Saturday 25 October 2014

Why reading is so important

Published 25/02/2006 | 00:11

One of the exciting features of this collection is its variety: among the chosen titles are American favourites like The Wizard of Oz and Little Women; books by our own Patricia Lynch and Eilis Dillon; two from the early eighteenth century ( The Swiss Family Robinson and Gulliver's Travels); and of course the late Victorian period and early twentieth century, when children'

One of the exciting features of this collection is its variety: among the chosen titles are American favourites like The Wizard of Oz and Little Women; books by our own Patricia Lynch and Eilis Dillon; two from the early eighteenth century ( The Swiss Family Robinson and Gulliver's Travels); and of course the late Victorian period and early twentieth century, when children's books really came into their own in Britain, are well represented with Treasure Island, The Wind in the Willows, The Happy Prince, The Railway Children and Peter Pan.

In many there's adventure on the high seas, tales of survival in the face of mounting danger; there's suspense and excitement in every one. The fantastic alternative universes of Kate Thompson's Switchers, and of Alice and Peter Pan, will stretch every imagination.

Gerard Whelan's 1916 tale will set youngsters thinking about our cliché-ridden past. So will Marita Conlon-McKenna's book.

Most of all there's humour in abundance, in for example Richmal Crompton's William and in Eoin Colfer's Benny and Omar.

Many of these books are stories that have delighted children for generations. The collection will allow parents relive and share the pleasures of their own childhood reading.

I am delighted to see so many contemporary stories by fine writers on the Irish scene - people like Kate Thompson (now resident in Ireland), Siobhan Parkinson, Eoin Colfer and Gerard Whelan - included in this collection. Some of their stories are classics in the making. All explore issues that regularly command front-page news coverage, but in a form that is amenable to youngsters.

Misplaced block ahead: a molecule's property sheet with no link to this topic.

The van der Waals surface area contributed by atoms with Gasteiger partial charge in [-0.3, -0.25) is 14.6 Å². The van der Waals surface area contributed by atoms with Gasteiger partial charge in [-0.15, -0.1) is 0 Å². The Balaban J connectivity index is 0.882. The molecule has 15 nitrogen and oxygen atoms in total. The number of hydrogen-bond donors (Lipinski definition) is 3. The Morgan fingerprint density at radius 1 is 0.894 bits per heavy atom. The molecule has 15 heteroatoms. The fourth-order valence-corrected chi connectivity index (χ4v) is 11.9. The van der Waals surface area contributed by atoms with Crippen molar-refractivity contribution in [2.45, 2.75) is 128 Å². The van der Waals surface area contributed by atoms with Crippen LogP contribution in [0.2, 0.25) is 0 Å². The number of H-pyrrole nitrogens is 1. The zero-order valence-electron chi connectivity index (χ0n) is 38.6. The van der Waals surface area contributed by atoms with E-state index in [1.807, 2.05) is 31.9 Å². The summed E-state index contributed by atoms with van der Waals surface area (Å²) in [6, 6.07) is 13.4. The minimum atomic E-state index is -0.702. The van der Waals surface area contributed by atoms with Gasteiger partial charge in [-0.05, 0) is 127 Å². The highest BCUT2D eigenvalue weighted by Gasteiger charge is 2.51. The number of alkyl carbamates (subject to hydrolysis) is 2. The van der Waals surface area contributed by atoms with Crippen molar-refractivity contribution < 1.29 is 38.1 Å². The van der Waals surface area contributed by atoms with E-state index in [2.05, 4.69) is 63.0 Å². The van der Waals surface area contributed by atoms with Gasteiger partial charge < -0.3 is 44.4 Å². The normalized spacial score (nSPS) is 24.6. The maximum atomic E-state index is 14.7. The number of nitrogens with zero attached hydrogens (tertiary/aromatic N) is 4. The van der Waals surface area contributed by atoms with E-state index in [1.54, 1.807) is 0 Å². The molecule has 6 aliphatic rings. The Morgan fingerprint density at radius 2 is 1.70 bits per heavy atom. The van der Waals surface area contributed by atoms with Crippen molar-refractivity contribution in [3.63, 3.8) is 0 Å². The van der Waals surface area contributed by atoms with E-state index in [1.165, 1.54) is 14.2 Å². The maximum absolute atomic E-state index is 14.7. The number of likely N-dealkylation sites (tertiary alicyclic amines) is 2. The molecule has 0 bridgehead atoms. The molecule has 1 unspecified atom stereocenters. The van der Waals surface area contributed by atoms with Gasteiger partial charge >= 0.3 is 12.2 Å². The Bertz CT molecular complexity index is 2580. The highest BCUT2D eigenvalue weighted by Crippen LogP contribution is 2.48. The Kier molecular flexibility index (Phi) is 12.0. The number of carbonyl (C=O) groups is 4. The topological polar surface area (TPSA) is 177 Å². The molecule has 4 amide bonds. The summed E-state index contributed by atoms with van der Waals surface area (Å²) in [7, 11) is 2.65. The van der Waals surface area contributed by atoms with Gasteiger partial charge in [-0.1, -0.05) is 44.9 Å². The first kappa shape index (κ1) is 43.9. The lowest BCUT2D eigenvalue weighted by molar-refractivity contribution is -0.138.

In many cases - such as The Adventures of Alice, The Borrowers and The Railway Children - modern children will have encountered these stories first as television or film adaptations. Now they have the opportunity to compare the written version, which gives free rein to the imagination.

Every story is a delight in its own way, and will appeal to a wide age range. They are just the thing for bedtime reading. Children from about ten will be able to read most of them independently, and younger children will love the ritual of the bed-time story.

The pleasure and the importance of reading cannot be overestimated. It occupies a safe space within which children can explore possibilities that would be too dangerous to pursue in real life. It offers hope: children who for one reason or another are unhappy can lose themselves in stories in which problems are resolved.

It would be a pity if we only considered reading in terms of success at school, but there's no doubt but that it's crucial to performing well. A recent assessment of children's reading ability in Ireland, (Department of Education, 2005) shows that 'pupils who hardly ever or never engage in leisure reading tend to have lower scores than their classmates'.

Dr Mary Shine Thompson is a lecturer in English at St Patrick's College, Dublin, and co-author of the two-volume Studies in Children's Literature (Four Courts Press). Dr Thompson has written jacket notes for every title in the Great Children's Books collection

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